Saudi Arabia and India signed a landmark labor pact on Thursday in New Delhi that would provide protection for millions of domestic workers in the Kingdom and their employers.
The umbrella agreement would cover 12 categories of workers including drivers, janitors, cleaners, waiters, gardeners and household managers working for individuals.
It would pave the way for contracts outlining specific details including insurance cover, minimum wages, working hours, paid holidays, emergency leave, worker bank accounts and a dispute resolution mechanism.
Minister of Labor Adel Fakeih inked the pact with Minister of Indian Overseas Affairs Vayalar Ravi. “This labor agreement is the result of the excellent relations between the Kingdom and India,” said Fakeih at a press conference in the city. He is in New Delhi with a delegation of top Saudi officials.
On Thursday morning, Fakeih met Indian Vice President M. Hamid Ansari and discussed key bilateral issues. The minister will hold talks with Salman Khurshid, India’s minister of external affairs, on Friday.
Fakeih said the two countries have “agreed to set up a joint panel of senior officials, who would meet periodically and alternatively in each other’s countries to discuss and implement the contract.” The pact would pave the way for more comprehensive cooperation in the labor sector with India, he said.
Ahmed F. Al-Fahaid, the Kingdom’s deputy minister for international affairs, told Arab News in a telephone interview from New Delhi on Thursday that the agreement is entitled “Labor Cooperation for Domestic Service Workers’ Recruitment.”
Al-Fahaid said it would help “streamline and standardise service conditions for Indian workers.” He said the pact would go a long way to protect all 12 categories of domestic workers.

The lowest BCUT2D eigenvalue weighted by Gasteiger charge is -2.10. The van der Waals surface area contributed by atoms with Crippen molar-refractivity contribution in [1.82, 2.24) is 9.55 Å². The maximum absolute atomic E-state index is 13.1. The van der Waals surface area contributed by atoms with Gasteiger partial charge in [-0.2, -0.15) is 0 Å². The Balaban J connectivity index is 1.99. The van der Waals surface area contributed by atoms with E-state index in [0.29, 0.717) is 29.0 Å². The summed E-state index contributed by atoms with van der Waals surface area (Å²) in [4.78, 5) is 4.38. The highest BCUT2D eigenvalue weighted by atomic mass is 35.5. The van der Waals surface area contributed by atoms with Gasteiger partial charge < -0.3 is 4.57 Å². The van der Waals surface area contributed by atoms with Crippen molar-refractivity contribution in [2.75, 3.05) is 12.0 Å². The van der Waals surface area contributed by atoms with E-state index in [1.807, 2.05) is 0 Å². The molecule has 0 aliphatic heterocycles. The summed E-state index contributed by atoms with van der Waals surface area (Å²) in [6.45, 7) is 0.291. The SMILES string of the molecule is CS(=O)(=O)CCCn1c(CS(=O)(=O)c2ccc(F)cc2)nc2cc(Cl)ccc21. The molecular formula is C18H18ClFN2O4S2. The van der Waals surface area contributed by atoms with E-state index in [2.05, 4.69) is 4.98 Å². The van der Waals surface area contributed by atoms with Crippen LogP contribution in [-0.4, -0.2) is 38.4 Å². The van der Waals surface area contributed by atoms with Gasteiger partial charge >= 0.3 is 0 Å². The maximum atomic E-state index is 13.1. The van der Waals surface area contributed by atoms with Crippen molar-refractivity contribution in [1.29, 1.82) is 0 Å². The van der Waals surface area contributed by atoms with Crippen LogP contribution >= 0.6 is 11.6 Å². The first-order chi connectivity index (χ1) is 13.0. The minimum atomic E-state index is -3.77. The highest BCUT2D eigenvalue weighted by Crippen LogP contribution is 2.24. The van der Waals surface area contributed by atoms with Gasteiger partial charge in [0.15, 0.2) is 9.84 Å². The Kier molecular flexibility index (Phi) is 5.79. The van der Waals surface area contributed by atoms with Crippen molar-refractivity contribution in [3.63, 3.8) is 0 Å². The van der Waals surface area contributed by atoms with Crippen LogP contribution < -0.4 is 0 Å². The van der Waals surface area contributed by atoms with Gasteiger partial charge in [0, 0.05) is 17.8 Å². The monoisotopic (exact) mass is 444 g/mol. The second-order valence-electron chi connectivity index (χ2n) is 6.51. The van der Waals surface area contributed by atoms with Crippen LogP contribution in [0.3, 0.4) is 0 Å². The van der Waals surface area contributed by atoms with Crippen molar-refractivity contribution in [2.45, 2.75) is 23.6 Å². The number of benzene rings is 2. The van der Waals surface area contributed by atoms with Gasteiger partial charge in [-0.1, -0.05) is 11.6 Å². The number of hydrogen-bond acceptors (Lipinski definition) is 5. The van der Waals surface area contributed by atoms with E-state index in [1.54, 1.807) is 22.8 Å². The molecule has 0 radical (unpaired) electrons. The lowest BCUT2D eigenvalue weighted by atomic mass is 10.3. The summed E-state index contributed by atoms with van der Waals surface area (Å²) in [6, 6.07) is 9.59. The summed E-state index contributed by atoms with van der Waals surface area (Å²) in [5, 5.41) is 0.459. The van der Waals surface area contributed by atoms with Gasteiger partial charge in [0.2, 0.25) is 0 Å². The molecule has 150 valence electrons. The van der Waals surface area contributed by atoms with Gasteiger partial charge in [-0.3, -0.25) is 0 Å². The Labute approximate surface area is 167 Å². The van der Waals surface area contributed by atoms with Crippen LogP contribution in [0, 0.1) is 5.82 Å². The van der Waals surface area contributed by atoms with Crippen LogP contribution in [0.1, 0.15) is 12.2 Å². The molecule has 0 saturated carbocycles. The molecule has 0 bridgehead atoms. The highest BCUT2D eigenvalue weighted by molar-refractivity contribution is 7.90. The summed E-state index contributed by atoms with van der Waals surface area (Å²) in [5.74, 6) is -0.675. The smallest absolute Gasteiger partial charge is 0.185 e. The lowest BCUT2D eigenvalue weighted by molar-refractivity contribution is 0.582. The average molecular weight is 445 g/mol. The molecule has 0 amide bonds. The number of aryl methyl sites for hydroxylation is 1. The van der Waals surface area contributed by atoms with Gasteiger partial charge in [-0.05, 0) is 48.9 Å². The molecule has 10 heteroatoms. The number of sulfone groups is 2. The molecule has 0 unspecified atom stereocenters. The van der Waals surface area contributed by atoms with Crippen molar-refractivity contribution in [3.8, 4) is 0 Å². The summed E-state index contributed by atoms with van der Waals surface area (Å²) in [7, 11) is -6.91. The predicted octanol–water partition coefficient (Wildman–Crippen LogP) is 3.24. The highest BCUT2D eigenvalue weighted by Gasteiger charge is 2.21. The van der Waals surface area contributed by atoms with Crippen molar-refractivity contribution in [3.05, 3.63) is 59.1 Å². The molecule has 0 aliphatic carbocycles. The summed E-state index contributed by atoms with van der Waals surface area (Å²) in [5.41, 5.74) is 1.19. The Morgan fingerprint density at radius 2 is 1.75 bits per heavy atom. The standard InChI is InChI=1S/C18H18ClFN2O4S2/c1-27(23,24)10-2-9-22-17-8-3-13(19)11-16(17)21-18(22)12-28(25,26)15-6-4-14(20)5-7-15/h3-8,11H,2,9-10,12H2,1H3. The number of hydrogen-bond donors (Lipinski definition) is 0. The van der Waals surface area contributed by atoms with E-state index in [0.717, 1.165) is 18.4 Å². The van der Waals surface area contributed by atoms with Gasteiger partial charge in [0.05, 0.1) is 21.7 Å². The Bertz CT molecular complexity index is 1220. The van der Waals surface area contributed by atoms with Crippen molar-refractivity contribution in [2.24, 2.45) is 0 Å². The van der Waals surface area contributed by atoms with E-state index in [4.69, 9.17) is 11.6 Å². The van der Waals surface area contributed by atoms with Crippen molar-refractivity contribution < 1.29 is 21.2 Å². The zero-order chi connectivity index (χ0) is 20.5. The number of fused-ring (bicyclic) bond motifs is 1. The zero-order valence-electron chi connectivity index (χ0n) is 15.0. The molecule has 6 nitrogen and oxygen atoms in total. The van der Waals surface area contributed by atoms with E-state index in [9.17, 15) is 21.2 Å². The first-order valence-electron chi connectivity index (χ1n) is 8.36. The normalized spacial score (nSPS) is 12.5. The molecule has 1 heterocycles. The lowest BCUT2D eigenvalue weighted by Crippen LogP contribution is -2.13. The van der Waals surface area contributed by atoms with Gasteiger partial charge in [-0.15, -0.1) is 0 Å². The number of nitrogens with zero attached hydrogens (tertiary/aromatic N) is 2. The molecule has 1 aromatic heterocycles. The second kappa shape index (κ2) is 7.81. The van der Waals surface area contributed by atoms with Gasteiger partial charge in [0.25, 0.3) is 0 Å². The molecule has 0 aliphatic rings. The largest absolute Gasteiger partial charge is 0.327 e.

Sibi George, deputy chief of the Riyadh-based Indian mission, said on the phone from New Delhi that an Indian delegation would visit Riyadh shortly to discuss the “components of the agreement and map out the future strategy.” He said the agreement was conceptualized in April last year during Ravi’s visit to the Kingdom.
George said the pact would protect the rights of both employers and domestic workers, and empowers the two sides to take action against recruitment agencies that violate the agreement. He said the agreement establishes a mechanism to provide 24-hour assistance to domestic workers.
George said the two sides would finalize a standard employment contract on minimum wages, working hours, paid holidays and a dispute settlement mechanism for drivers, janitors, cleaners, private waiters, gardeners, household managers and pilots working for individuals.
He said this was the first labor agreement India has signed with the Kingdom. It has agreements in place with other Gulf countries.
He said the agreement would help control recruitment costs in both countries, and ensure the authenticity and implementation of contracts. It would also facilitate the opening of bank accounts for workers in their own names.
The pact would facilitate the issue of exit visas for the repatriation of domestic workers when they complete their contracts or for emergencies. It would also do away with the role of intermediaries in the recruitment process.
George said that 25 to 30 percent of the 2.8 million-strong Indian community, the largest expatriate group in the Kingdom, would benefit from the agreement. He said maids formed 1 percent of the total because of stringent Indian restrictions on this category of workers heading to the Kingdom.
George said Saudi officials have told him that Indians are the most preferred worker community in the Kingdom. More than 1.4 million Indians rectified their status during the recent grace period, he said.

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